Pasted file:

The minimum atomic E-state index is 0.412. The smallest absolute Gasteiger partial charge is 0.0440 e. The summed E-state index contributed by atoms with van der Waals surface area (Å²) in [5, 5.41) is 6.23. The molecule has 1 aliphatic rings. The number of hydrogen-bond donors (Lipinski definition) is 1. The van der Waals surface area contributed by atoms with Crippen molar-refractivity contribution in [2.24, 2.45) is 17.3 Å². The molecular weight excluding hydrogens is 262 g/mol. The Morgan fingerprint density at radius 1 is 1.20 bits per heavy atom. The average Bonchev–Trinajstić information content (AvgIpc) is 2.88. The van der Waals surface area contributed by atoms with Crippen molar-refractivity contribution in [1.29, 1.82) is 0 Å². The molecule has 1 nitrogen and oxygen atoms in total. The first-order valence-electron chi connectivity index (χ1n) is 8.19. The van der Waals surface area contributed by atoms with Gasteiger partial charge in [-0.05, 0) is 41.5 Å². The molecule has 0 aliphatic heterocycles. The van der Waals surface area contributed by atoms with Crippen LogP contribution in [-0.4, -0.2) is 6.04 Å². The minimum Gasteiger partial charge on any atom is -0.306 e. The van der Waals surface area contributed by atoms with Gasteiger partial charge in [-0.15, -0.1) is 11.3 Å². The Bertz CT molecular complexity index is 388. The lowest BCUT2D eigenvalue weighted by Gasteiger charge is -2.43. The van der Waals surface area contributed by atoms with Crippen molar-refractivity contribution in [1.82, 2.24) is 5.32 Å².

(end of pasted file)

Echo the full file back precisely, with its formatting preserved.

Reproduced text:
The minimum atomic E-state index is 0.412. The smallest absolute Gasteiger partial charge is 0.0440 e. The summed E-state index contributed by atoms with van der Waals surface area (Å²) in [5, 5.41) is 6.23. The molecule has 1 aliphatic rings. The number of hydrogen-bond donors (Lipinski definition) is 1. The van der Waals surface area contributed by atoms with Crippen molar-refractivity contribution in [2.24, 2.45) is 17.3 Å². The molecular weight excluding hydrogens is 262 g/mol. The Morgan fingerprint density at radius 1 is 1.20 bits per heavy atom. The average Bonchev–Trinajstić information content (AvgIpc) is 2.88. The van der Waals surface area contributed by atoms with Crippen molar-refractivity contribution in [1.29, 1.82) is 0 Å². The molecule has 1 nitrogen and oxygen atoms in total. The first-order valence-electron chi connectivity index (χ1n) is 8.19. The van der Waals surface area contributed by atoms with Gasteiger partial charge in [-0.05, 0) is 41.5 Å². The molecule has 0 aliphatic heterocycles. The van der Waals surface area contributed by atoms with Crippen LogP contribution in [-0.4, -0.2) is 6.04 Å². The minimum Gasteiger partial charge on any atom is -0.306 e. The van der Waals surface area contributed by atoms with Gasteiger partial charge in [-0.15, -0.1) is 11.3 Å². The Bertz CT molecular complexity index is 388. The lowest BCUT2D eigenvalue weighted by Gasteiger charge is -2.43. The van der Waals surface area contributed by atoms with Crippen molar-refractivity contribution in [1.82, 2.24) is 5.32 Å².